In the three years since their abominable vote, the City has continually promised to bring forth new and revolutionary citizen engagement opportunities. We’re still waiting. But now we have some reason for hope. With your help, four new council members were elected in November who value restoration of community engagement as a high priority.
3 Years Ago a Sneak Attack on Raleigh’s Community Engagement System took place: Residents Lost, Developers Won.
Three years ago on February 4, 2020 Mayor Baldwin and her City Council majority voted to stop supporting Raleigh’s Citizen Advisory Councils (CACs). Three years later that void still exists. There are no new community organizations run by Raleigh residents with City support. Fortunately for Raleigh residents there are quite a few Citizen Advisory Councils that survived the sneak attack on February 4, 2020. Even without City funding and support, these survivors have continued on with their mission of two-way communication between Raleigh residents and their City government.
Livable Raleigh wants to call special attention to how the presence of Raleigh residents and the information presented by speakers impacted the outcomes of the items on Council’s agenda. Never doubt that showing up and speaking out can have a strong impact on the decision-making process of our elected officials.
HIGHLIGHTS Councilors Jones and Black ask for agenda changes to address priorities Community Engagement Board’s immediate focus will be on improving public comment process and access to community centers for CACs New councilors ask to be involved in reviewing and...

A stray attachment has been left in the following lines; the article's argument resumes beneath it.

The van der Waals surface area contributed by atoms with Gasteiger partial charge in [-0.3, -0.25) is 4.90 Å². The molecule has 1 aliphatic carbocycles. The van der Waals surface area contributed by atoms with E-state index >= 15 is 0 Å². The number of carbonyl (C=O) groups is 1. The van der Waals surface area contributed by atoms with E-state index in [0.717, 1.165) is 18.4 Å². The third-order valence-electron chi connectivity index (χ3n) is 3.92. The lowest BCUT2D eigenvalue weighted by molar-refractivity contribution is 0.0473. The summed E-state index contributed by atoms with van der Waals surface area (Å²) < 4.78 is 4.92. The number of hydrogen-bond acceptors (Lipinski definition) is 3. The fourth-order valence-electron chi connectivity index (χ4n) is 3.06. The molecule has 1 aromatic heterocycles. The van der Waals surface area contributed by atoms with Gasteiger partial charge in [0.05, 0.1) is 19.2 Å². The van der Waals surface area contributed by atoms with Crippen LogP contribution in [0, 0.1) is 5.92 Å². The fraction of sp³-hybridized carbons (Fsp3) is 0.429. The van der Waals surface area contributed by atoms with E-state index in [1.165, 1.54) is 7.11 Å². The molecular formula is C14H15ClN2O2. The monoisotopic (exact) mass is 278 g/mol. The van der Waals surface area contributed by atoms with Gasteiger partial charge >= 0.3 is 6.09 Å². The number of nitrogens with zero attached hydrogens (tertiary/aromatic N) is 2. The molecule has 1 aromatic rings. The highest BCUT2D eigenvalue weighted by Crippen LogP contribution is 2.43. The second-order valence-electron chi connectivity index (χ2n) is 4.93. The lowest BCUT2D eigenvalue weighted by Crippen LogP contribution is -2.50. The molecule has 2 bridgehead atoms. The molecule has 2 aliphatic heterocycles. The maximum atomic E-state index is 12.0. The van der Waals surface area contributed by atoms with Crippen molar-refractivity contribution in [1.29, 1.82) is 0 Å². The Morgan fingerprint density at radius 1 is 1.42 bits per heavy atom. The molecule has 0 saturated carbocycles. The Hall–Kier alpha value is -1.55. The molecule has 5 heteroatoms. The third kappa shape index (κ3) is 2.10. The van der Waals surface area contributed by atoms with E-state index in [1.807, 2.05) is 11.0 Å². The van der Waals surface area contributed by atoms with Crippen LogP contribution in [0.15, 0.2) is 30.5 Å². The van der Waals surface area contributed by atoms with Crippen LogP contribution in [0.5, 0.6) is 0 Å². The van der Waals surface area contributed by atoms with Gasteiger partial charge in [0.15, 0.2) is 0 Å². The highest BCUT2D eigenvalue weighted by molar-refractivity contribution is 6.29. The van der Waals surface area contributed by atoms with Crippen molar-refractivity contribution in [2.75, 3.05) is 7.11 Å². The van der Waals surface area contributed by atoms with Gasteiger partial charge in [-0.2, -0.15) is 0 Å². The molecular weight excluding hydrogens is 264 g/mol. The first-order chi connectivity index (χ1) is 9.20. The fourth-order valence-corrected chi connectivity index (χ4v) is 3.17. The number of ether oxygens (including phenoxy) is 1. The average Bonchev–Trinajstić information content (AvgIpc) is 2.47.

HIGHLIGHTS Meeting lasted one hour. The recording is at Planning Commission (granicus.com) Z-81-22 – Deferred to 14Feb meeting for the contemplation of the suggested conditions. Report from Strategic Planning Committee - Wakefield Small Area Plan unanimously approved...
Putting affordable housing for low-income and working class predominately Black and Persons of Color adjacent to a flood zone is eco apartheid.
Most rezoning cases were sent to committee or held for further discussion.
To say the Dix Edge area study is long-awaited is like saying that Wolfpack football is a little overdue. The fact is that this study by the city’s planning staff of how to manage growth in the Dix Edge area – the large swath of land and neighborhoods east and south of Dorothea Dix Park – is 10 years late.
The false dichotomy that one must be either pro-growth or anti-growth serves no one. A sensible and balanced approach to development would promote growth that is equitable, environmentally sustainable, supported by adequate infrastructure, and compatible with existing development.
Raleigh’s highly promoted public information sessions about Missing Middle Housing rules got off to a rocky start last Wednesday evening, being held a year and a half late, after the city’s neighborhood densification rules began going into effect.